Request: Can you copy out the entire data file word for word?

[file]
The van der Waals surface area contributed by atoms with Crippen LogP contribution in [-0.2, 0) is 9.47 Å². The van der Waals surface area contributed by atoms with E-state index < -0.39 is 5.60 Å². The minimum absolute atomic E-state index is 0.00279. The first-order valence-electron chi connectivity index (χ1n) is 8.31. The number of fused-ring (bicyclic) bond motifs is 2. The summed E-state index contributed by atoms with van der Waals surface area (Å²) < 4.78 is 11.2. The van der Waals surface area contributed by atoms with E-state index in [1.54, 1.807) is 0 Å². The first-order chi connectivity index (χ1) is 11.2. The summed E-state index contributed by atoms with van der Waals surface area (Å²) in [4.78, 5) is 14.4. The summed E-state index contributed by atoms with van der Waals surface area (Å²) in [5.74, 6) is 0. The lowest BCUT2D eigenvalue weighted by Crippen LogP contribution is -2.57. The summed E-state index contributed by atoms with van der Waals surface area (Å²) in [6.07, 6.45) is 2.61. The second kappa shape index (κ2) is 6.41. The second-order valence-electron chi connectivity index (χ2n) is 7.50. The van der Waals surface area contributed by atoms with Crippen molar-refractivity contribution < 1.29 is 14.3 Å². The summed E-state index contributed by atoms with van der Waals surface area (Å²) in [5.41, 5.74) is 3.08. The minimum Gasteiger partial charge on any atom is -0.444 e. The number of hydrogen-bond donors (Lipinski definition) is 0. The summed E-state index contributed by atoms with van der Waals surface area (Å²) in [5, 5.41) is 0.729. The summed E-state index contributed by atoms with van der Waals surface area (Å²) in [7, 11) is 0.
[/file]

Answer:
The van der Waals surface area contributed by atoms with Crippen LogP contribution in [-0.2, 0) is 9.47 Å². The van der Waals surface area contributed by atoms with E-state index < -0.39 is 5.60 Å². The minimum absolute atomic E-state index is 0.00279. The first-order valence-electron chi connectivity index (χ1n) is 8.31. The number of fused-ring (bicyclic) bond motifs is 2. The summed E-state index contributed by atoms with van der Waals surface area (Å²) < 4.78 is 11.2. The van der Waals surface area contributed by atoms with E-state index in [1.54, 1.807) is 0 Å². The first-order chi connectivity index (χ1) is 11.2. The summed E-state index contributed by atoms with van der Waals surface area (Å²) in [4.78, 5) is 14.4. The summed E-state index contributed by atoms with van der Waals surface area (Å²) in [5.74, 6) is 0. The lowest BCUT2D eigenvalue weighted by Crippen LogP contribution is -2.57. The summed E-state index contributed by atoms with van der Waals surface area (Å²) in [6.07, 6.45) is 2.61. The second kappa shape index (κ2) is 6.41. The second-order valence-electron chi connectivity index (χ2n) is 7.50. The van der Waals surface area contributed by atoms with Crippen molar-refractivity contribution < 1.29 is 14.3 Å². The summed E-state index contributed by atoms with van der Waals surface area (Å²) in [5.41, 5.74) is 3.08. The minimum Gasteiger partial charge on any atom is -0.444 e. The number of hydrogen-bond donors (Lipinski definition) is 0. The summed E-state index contributed by atoms with van der Waals surface area (Å²) in [5, 5.41) is 0.729. The summed E-state index contributed by atoms with van der Waals surface area (Å²) in [7, 11) is 0.